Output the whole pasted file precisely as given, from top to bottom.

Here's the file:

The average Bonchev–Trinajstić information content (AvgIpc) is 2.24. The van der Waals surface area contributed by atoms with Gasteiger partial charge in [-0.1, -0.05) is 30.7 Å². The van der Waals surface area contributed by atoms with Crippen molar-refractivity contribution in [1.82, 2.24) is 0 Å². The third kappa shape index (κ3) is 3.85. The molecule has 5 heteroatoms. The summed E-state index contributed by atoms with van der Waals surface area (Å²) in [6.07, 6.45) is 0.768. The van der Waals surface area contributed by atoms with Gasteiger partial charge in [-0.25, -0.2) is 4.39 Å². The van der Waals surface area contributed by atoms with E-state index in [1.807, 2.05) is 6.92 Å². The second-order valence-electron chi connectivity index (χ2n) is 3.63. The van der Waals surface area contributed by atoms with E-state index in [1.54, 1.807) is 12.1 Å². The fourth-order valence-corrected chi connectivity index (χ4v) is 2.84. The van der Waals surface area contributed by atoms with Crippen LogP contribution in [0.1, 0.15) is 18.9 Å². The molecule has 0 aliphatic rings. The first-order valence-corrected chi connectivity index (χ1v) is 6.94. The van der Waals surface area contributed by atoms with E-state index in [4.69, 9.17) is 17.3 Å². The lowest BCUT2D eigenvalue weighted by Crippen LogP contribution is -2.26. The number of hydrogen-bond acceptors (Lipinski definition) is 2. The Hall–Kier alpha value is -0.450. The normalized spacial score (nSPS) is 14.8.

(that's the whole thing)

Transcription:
The average Bonchev–Trinajstić information content (AvgIpc) is 2.24. The van der Waals surface area contributed by atoms with Gasteiger partial charge in [-0.1, -0.05) is 30.7 Å². The van der Waals surface area contributed by atoms with Crippen molar-refractivity contribution in [1.82, 2.24) is 0 Å². The third kappa shape index (κ3) is 3.85. The molecule has 5 heteroatoms. The summed E-state index contributed by atoms with van der Waals surface area (Å²) in [6.07, 6.45) is 0.768. The van der Waals surface area contributed by atoms with Gasteiger partial charge in [-0.25, -0.2) is 4.39 Å². The van der Waals surface area contributed by atoms with E-state index in [1.807, 2.05) is 6.92 Å². The second-order valence-electron chi connectivity index (χ2n) is 3.63. The van der Waals surface area contributed by atoms with E-state index in [1.54, 1.807) is 12.1 Å². The fourth-order valence-corrected chi connectivity index (χ4v) is 2.84. The van der Waals surface area contributed by atoms with Crippen LogP contribution in [0.1, 0.15) is 18.9 Å². The molecule has 0 aliphatic rings. The first-order valence-corrected chi connectivity index (χ1v) is 6.94. The van der Waals surface area contributed by atoms with E-state index in [4.69, 9.17) is 17.3 Å². The lowest BCUT2D eigenvalue weighted by Crippen LogP contribution is -2.26. The number of hydrogen-bond acceptors (Lipinski definition) is 2. The Hall–Kier alpha value is -0.450. The normalized spacial score (nSPS) is 14.8.